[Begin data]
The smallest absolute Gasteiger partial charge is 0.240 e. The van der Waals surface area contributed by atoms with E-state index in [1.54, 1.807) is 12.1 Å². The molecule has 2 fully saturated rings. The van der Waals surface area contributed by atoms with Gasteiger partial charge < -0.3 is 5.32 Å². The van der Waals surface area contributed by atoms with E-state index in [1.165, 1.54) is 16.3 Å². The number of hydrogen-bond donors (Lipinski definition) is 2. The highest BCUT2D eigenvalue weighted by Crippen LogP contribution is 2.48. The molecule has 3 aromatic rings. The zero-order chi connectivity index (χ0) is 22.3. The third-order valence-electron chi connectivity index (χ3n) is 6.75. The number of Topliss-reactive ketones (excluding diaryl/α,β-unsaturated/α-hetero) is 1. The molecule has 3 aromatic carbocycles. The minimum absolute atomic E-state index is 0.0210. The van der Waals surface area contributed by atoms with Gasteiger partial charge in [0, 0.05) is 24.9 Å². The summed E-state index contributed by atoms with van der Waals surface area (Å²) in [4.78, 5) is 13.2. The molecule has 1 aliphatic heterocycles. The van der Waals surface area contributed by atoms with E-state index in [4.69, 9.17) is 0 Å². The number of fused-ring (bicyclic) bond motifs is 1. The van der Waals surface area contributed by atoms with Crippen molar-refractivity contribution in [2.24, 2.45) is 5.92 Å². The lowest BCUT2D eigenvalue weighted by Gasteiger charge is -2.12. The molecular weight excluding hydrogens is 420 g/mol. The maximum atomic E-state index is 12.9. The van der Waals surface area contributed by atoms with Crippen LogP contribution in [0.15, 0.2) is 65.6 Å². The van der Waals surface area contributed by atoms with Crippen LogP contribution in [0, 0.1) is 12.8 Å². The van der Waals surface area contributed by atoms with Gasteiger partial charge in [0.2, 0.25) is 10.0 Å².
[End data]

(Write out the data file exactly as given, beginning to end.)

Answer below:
The smallest absolute Gasteiger partial charge is 0.240 e. The van der Waals surface area contributed by atoms with E-state index in [1.54, 1.807) is 12.1 Å². The molecule has 2 fully saturated rings. The van der Waals surface area contributed by atoms with Gasteiger partial charge < -0.3 is 5.32 Å². The van der Waals surface area contributed by atoms with E-state index in [1.165, 1.54) is 16.3 Å². The number of hydrogen-bond donors (Lipinski definition) is 2. The highest BCUT2D eigenvalue weighted by Crippen LogP contribution is 2.48. The molecule has 3 aromatic rings. The zero-order chi connectivity index (χ0) is 22.3. The third-order valence-electron chi connectivity index (χ3n) is 6.75. The number of Topliss-reactive ketones (excluding diaryl/α,β-unsaturated/α-hetero) is 1. The molecule has 3 aromatic carbocycles. The minimum absolute atomic E-state index is 0.0210. The van der Waals surface area contributed by atoms with Gasteiger partial charge in [0, 0.05) is 24.9 Å². The summed E-state index contributed by atoms with van der Waals surface area (Å²) in [4.78, 5) is 13.2. The molecule has 1 aliphatic heterocycles. The van der Waals surface area contributed by atoms with E-state index in [4.69, 9.17) is 0 Å². The number of fused-ring (bicyclic) bond motifs is 1. The van der Waals surface area contributed by atoms with Crippen molar-refractivity contribution in [2.24, 2.45) is 5.92 Å². The lowest BCUT2D eigenvalue weighted by Gasteiger charge is -2.12. The molecular weight excluding hydrogens is 420 g/mol. The maximum atomic E-state index is 12.9. The van der Waals surface area contributed by atoms with Crippen LogP contribution in [0.15, 0.2) is 65.6 Å². The van der Waals surface area contributed by atoms with Crippen LogP contribution in [0, 0.1) is 12.8 Å². The van der Waals surface area contributed by atoms with Gasteiger partial charge in [0.2, 0.25) is 10.0 Å².